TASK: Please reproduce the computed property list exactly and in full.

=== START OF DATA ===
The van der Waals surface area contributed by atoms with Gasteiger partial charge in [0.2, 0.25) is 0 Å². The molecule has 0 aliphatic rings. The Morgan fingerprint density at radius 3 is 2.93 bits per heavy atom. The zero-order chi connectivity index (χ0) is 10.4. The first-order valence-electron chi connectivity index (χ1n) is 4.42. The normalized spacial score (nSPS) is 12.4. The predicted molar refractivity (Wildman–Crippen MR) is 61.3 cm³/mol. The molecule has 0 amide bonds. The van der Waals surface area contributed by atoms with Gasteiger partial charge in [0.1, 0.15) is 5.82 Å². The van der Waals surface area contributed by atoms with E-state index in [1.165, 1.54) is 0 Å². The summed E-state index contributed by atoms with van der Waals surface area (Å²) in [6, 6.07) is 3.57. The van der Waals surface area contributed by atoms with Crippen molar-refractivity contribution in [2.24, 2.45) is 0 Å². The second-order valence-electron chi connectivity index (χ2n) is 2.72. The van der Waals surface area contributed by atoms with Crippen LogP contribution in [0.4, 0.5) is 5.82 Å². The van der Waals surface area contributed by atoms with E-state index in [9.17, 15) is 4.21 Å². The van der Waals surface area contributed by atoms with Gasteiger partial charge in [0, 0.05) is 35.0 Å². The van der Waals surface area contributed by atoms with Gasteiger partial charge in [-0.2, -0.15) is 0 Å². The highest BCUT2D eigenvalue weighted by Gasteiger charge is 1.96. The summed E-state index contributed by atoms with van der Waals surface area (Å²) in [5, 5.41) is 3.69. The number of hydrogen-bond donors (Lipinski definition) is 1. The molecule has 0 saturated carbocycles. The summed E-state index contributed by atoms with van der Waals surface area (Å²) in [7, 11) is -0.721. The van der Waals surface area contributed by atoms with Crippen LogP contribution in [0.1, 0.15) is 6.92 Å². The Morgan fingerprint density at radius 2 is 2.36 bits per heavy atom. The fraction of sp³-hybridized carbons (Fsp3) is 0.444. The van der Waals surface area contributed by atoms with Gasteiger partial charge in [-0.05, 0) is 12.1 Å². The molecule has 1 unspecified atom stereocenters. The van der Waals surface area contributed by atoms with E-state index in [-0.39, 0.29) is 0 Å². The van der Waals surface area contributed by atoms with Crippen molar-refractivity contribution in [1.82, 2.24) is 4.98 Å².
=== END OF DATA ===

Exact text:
The van der Waals surface area contributed by atoms with Gasteiger partial charge in [0.2, 0.25) is 0 Å². The molecule has 0 aliphatic rings. The Morgan fingerprint density at radius 3 is 2.93 bits per heavy atom. The zero-order chi connectivity index (χ0) is 10.4. The first-order valence-electron chi connectivity index (χ1n) is 4.42. The normalized spacial score (nSPS) is 12.4. The predicted molar refractivity (Wildman–Crippen MR) is 61.3 cm³/mol. The molecule has 0 amide bonds. The van der Waals surface area contributed by atoms with Gasteiger partial charge in [0.1, 0.15) is 5.82 Å². The van der Waals surface area contributed by atoms with E-state index in [1.165, 1.54) is 0 Å². The summed E-state index contributed by atoms with van der Waals surface area (Å²) in [6, 6.07) is 3.57. The van der Waals surface area contributed by atoms with Crippen molar-refractivity contribution in [2.24, 2.45) is 0 Å². The second-order valence-electron chi connectivity index (χ2n) is 2.72. The van der Waals surface area contributed by atoms with Crippen LogP contribution in [0.4, 0.5) is 5.82 Å². The van der Waals surface area contributed by atoms with E-state index in [9.17, 15) is 4.21 Å². The van der Waals surface area contributed by atoms with Gasteiger partial charge in [0, 0.05) is 35.0 Å². The van der Waals surface area contributed by atoms with Gasteiger partial charge in [-0.2, -0.15) is 0 Å². The highest BCUT2D eigenvalue weighted by Gasteiger charge is 1.96. The summed E-state index contributed by atoms with van der Waals surface area (Å²) in [5, 5.41) is 3.69. The number of hydrogen-bond donors (Lipinski definition) is 1. The molecule has 0 saturated carbocycles. The summed E-state index contributed by atoms with van der Waals surface area (Å²) in [7, 11) is -0.721. The van der Waals surface area contributed by atoms with Crippen LogP contribution in [0.1, 0.15) is 6.92 Å². The Morgan fingerprint density at radius 2 is 2.36 bits per heavy atom. The fraction of sp³-hybridized carbons (Fsp3) is 0.444. The van der Waals surface area contributed by atoms with Gasteiger partial charge in [-0.05, 0) is 12.1 Å². The molecule has 1 unspecified atom stereocenters. The van der Waals surface area contributed by atoms with E-state index in [-0.39, 0.29) is 0 Å². The van der Waals surface area contributed by atoms with Crippen molar-refractivity contribution in [1.82, 2.24) is 4.98 Å².